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“Now is the time for all good men (and women) to come to the aid of the party.” Or at least our family Christmas party. Every year, at about this time, one or more of us is sent forth into the marketplace to seek out a new game suitable for playing at our Christmas party. That means a game that can be enjoyed by all age groups, is not too complicated and can be played by any number of people (We never know exactly how many people are going to show up.)

This seems to be a task that is becoming harder and harder to accomplish especially in light of the fact that we now have to lure the younger generation away from Call of Duty and Gears of War!!!

I remember, as a kid, playing Snakes & Ladders and a hilarious game called Winkle’s Wedding which was played rather along the lines of Consequences. And then there was that most basic of games, Tiddlywinks. Who would think you could have so much fun with a few small plastic discs and a cup!

Over the years we progressed from those simple pastimes to more sophisticated fare; Clue, Masterpiece, Monopoly and Boggle. Then someone introduced Pit and all hell broke loose. I’ve never heard people make as much noise as we did as we parlayed corn, wheat, soybeans and barley cards until somebody ultimately screamed “CORNER ON RYE!!!”

We tried Twister for a while but some of the older members of the family found the going rather difficult and a considerable amount of cheating ensued. One or two of the less agile were also in danger of putting a back or hip out of joint so that particular game was dropped from our repertoire.

Then we tried Trivial Pursuit. This was quite a success and we played it for several years. We even splashed out and bought several different versions but after a while it began to pall, the same people always seemed to win, and we moved on to Charades. This was always a party favorite but it took some people rather longer than others to get the hang of the rules. Frustrated by her own team-member’s obtuseness in failing to discern her mimed antics, Grandma would inevitably break down and speak the clues out loud thus earning her immediate disqualification! It definitely wasn’t a game for the shy and retiring but luckily we had enough extroverts in the family to make it a riot.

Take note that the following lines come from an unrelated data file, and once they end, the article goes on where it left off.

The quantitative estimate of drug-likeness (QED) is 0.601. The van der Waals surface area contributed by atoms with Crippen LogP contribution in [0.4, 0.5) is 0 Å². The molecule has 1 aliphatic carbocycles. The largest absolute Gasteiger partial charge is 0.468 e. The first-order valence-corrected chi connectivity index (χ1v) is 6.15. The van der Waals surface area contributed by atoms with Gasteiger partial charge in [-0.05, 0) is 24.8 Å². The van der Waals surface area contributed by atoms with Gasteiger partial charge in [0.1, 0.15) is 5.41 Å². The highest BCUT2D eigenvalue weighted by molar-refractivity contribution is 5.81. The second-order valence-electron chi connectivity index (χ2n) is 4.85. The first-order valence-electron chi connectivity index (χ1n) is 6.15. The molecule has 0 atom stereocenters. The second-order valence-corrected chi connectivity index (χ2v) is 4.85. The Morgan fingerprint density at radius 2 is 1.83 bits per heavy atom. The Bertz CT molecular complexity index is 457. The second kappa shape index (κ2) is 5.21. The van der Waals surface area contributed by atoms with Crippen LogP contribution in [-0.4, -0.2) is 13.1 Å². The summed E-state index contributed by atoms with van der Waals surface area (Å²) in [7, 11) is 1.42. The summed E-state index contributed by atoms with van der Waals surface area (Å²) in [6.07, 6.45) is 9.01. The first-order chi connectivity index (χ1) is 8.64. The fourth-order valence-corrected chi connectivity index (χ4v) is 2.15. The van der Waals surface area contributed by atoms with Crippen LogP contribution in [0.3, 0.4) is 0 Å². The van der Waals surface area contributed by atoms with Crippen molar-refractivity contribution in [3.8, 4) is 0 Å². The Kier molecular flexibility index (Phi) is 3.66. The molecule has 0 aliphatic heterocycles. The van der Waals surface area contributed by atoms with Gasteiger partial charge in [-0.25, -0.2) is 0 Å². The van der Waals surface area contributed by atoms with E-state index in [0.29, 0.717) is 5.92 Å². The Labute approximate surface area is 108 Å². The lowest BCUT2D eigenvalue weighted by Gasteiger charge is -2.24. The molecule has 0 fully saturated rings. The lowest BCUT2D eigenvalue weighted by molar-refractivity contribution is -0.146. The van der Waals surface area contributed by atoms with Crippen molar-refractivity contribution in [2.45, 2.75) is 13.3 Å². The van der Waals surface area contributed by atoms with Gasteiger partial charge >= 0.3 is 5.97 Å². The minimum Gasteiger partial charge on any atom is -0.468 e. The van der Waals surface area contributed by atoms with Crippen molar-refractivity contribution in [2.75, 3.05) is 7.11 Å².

SongBurst turned out to be too generational. Mum and I would sing such ditties as “Mairzy Doats” and “I wouldn’t Leave my Little Wooden Hut for You” and the kids would complain that there were no such songs and then they would belt out some unintelligible lyrics by the current rap star or rock band and we oldsters would look at each other with a wild surmise. The game always ended in a stalemate as neither side would recognize the validity of the other’s efforts.

For a couple of years now we’ve been playing Cranium although last year the playdough was found to be rock solid and we had to improvise by using giant marshmallows.

The games in the stores today aren’t cheap and they all seem to include some kind of fancy mechanism for dispensing cards, keeping time or otherwise making the game more palatable to today’s high-tech generation. But I can’t help thinking that they’re probably not half as much fun as some of the games we used to play. Perhaps it’s time to take a step back and bring out some of the old favorites. Anyone for Tiddlywinks???

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